Solyndra files Chapter 11

The high-flying California solar technology company augers in.  Can’t see how they will resume operations given the economics and technology are moving strongly against them. 

Solyndra Suspends Operations to Evaluate Reorganization Options FREMONT, Calif., August 31, 2011 – Solyndra LLC, the American manufacturer of innovative cylindrical solar systems for commercial rooftops today announced that global economic and solar industry market conditions have forced the Company to suspend its manufacturing operations. Solyndra intends to file a petition for relief under Chapter 11 of the U.S. Bankruptcy Code while it evaluates options, including a sale of the business and licensing of its advanced CIGS technology and manufacturing expertise. As a result of the suspension of operations approximately 1,100 full-time and temporary employees are being laid off effective immediately. Despite strong growth in the first half of 2011 and traction in North America with a number of orders for very large commercial rooftops, Solyndra could not achieve full-scale operations rapidly enough to compete in the near term with the resources of larger foreign manufacturers. This competitive challenge was exacerbated by a global oversupply of solar panels and a severe compression of prices that in part resulted from uncertainty in governmental incentive programs in Europe and the decline in credit markets that finance solar systems. “We are incredibly proud of our employees, and we would like to thank our investors, channel partners, customers and suppliers, for the years of support that allowed us to bring our innovative technology to market. Distributed rooftop solar power makes sense, and our customers clearly recognize the advantages of Solyndra systems,” said Solyndra’s president and CEO, Brian Harrison. “Regulatory and policy uncertainties in recent months created significant near-term excess supply and price erosion. Raising incremental capital in this environment was not possible. This was an unexpected outcome and is most unfortunate.” Customers who have implemented Solyndra solutions can be assured that their systems will generate economical, clean, solar power for decades.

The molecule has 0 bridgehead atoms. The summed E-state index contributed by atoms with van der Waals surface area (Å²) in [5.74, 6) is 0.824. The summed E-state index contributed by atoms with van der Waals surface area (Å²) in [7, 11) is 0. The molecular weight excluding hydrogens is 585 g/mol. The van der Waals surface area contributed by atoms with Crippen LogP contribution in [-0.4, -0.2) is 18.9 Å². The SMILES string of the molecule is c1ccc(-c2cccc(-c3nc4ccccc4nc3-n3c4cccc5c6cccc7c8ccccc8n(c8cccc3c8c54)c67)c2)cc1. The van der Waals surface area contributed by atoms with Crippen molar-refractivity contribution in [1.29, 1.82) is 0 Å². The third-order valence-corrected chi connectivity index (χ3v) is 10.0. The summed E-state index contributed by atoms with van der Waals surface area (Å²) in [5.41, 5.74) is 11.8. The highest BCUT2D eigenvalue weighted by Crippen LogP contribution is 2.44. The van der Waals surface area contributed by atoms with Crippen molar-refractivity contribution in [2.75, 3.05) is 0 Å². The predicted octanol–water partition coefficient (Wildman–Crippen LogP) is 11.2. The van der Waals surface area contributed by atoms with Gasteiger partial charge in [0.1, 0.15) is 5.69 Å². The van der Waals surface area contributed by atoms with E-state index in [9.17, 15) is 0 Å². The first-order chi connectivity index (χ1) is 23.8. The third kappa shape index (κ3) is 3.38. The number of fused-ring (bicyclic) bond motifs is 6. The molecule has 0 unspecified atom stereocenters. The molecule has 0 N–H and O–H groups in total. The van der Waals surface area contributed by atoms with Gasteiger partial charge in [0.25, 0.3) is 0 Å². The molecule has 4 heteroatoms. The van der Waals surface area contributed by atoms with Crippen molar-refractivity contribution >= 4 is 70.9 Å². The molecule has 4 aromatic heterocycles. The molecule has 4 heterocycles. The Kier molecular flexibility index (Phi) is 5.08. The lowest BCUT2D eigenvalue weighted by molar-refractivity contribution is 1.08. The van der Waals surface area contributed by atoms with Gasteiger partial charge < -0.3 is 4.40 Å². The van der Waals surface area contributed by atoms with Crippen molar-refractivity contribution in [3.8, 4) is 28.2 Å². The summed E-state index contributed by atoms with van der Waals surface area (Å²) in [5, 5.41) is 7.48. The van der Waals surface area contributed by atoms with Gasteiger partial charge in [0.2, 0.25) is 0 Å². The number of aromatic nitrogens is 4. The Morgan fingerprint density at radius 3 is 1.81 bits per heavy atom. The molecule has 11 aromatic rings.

There are some lessons to be learned here.  I think it pretty obvious given what has been documented (failure to raise more money, Chinese competition cutting prices on competitive offerings, local PV competitors) of what went against Solyndra as a company and as an investment.   Some, but not all reasons, are included in the statements above by CEO Harrison. 

But it is too soon to draw larger lessons from this.  This is not likely a harbinger for green investment; a repudiation of the government’s policies and role in financing clean tech; or, that Solyndra’s demise is an indicator that the future of  green technology in the US is dimming.  We will learn much from why this notorious company went off the rails so rapidly.  But that will require a post-mortem which will undoubtedly come long after the pundits and commenters have had their brief chance to explain it or spin it.